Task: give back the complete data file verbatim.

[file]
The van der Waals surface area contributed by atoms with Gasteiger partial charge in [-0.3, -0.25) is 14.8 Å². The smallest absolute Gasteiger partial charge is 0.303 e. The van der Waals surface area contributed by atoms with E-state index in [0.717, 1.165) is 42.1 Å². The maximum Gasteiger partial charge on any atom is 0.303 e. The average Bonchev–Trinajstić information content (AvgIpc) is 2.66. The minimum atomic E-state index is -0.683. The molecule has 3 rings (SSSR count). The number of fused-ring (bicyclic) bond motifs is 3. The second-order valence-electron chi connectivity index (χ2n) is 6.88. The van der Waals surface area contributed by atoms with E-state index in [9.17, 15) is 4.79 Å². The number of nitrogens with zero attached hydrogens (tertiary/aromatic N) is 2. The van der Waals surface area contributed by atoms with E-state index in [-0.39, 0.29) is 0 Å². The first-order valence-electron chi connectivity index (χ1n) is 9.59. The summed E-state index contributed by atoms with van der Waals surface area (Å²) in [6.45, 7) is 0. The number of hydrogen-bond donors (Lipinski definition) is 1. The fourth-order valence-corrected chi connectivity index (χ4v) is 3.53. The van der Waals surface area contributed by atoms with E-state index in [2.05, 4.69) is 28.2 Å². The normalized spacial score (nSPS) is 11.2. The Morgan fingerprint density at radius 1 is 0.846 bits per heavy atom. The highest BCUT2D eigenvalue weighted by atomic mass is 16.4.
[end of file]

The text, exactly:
The van der Waals surface area contributed by atoms with Gasteiger partial charge in [-0.3, -0.25) is 14.8 Å². The smallest absolute Gasteiger partial charge is 0.303 e. The van der Waals surface area contributed by atoms with E-state index in [0.717, 1.165) is 42.1 Å². The maximum Gasteiger partial charge on any atom is 0.303 e. The average Bonchev–Trinajstić information content (AvgIpc) is 2.66. The minimum atomic E-state index is -0.683. The molecule has 3 rings (SSSR count). The number of fused-ring (bicyclic) bond motifs is 3. The second-order valence-electron chi connectivity index (χ2n) is 6.88. The van der Waals surface area contributed by atoms with E-state index in [9.17, 15) is 4.79 Å². The number of nitrogens with zero attached hydrogens (tertiary/aromatic N) is 2. The van der Waals surface area contributed by atoms with E-state index in [-0.39, 0.29) is 0 Å². The first-order valence-electron chi connectivity index (χ1n) is 9.59. The summed E-state index contributed by atoms with van der Waals surface area (Å²) in [6.45, 7) is 0. The number of hydrogen-bond donors (Lipinski definition) is 1. The fourth-order valence-corrected chi connectivity index (χ4v) is 3.53. The van der Waals surface area contributed by atoms with E-state index in [2.05, 4.69) is 28.2 Å². The normalized spacial score (nSPS) is 11.2. The Morgan fingerprint density at radius 1 is 0.846 bits per heavy atom. The highest BCUT2D eigenvalue weighted by atomic mass is 16.4.